Published in 1890 "Hunger" or "Sult" as it is called in Norway, is a semi-autobiographical novel. It tells the story of a starving young writer who is sometimes delusional. Written with a continual stream of consciousness inner monolog, "Hunger" has been translated into English several times. The book begins after the … [Read more...] about Hunger
Born in 1859 in Lom, Gudbrandsdalen, Norway, Knut Hamsun believed writers should write about the human mind. He wrote psychological works that included running inner monolog. Hamsun wrote plays, poetry, essays, short stories, over twenty novels, and a travelogue. He won the Nobel Prize in Literature in 1920 for Growth of the Soil.
At the age of nine Hamsun was sent to live with his uncle and apprentice in the post office. There he was often beaten and starved. This led to a life-long chronic nervous difficulties. Finally, at fifteen he escaped back to Lom, where he was born. There he took many odd jobs. He worked at a clerk, a sheriff's assistant and taught school, to name a few.
At seventeen he began to write. He traveled extensively, including America. During World War II Hamsun supported the Nazi party. He often met with high-ranking German officials, including Hitler. He wrote the obituary for Hitler praising him. He was tried for treason and given a fine. Because of his advanced age, he was sent to a hospital instead of jail while awaiting his trial. He still maintained his belief in the Nazi party. This did not make him unpopular among the Norwegians as they worked to ignore his Nazi beliefs and praise him as a literary giant.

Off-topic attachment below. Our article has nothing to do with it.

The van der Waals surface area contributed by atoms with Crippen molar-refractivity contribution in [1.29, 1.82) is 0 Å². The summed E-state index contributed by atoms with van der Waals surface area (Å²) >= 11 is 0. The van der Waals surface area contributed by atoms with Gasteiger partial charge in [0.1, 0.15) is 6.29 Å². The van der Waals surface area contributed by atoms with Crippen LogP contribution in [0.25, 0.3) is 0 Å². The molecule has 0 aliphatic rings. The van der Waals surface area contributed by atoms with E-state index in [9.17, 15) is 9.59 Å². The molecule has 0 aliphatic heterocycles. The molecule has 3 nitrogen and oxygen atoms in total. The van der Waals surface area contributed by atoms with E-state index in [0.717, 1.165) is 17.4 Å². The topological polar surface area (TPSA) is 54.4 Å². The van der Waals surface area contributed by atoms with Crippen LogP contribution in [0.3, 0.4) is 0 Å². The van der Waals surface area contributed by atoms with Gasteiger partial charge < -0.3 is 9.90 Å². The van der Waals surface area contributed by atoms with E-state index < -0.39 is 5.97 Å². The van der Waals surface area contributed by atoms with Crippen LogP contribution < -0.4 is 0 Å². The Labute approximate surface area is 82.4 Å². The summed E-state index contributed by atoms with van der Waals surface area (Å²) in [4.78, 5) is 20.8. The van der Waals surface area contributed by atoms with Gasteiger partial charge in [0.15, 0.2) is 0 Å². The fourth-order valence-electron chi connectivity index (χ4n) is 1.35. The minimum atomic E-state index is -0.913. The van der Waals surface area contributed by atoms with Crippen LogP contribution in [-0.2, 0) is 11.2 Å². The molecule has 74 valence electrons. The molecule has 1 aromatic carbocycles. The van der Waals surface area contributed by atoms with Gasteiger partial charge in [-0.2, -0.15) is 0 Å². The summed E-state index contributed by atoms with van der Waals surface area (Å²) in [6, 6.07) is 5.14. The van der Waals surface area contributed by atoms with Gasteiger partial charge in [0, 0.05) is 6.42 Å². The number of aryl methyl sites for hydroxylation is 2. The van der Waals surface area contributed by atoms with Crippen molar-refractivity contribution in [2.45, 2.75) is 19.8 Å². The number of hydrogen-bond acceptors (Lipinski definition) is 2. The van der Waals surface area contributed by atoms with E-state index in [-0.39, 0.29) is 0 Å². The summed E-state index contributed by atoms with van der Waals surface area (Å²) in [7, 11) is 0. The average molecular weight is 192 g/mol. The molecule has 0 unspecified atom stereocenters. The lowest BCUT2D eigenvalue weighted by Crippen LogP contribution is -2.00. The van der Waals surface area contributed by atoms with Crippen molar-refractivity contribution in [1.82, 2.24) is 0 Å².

Many of Hamsun's novels involved the narrator arriving at a place and insinuating himself in. Then he begins a detailed inner monolog that makes observations about the people around him. His writing style influenced such writers as Kafka, Hemingway, and Mann.
Hamsun married his first wife, Bergljot and they had one daughter. After their divorce in 1906, he married Marie Anderson, who he stayed with until his death. They had four children.
Politically Hamsun was extremely conservative. He was also extremely racist. During World War II he wrote many articles praising the Nazi party. He even sent his Nobel Peace Prize to Joseph Goebbels, the minister of propaganda in Germany. When he is allowed to meet with Hitler, Hamsun spends the time complaining about the civilian administrator Germany sent to Norway and insisting Hitler release Norwegian prisoners. It took three days to get over his anger.
After the war, some of his books were burned by angry crowds, and he was hospitalized in a mental institution. The charges for treason were dropped because of his impaired mental faculties.
In 1978 Thorkild Hansen wrote, "The Hamsun Trial" that investigated the trial. He said that he thought Norway's treatment of Hamsun was outrageous. Then in 1996, a movie was made about Hamsun's life. Hamsun died in 1952 at the age of 92. His family buried his ashes in the garden of his home in Norholm.
His books include "Mysteries" in 1892, "In Wonderland," in 1903, "Wayfarers" in 1927, and "On Overgrown Paths" in 1949. His writing spans over seventy years. Since 1916 much of his work has been used in television and movies. There have been over twenty-five movies and mini-series.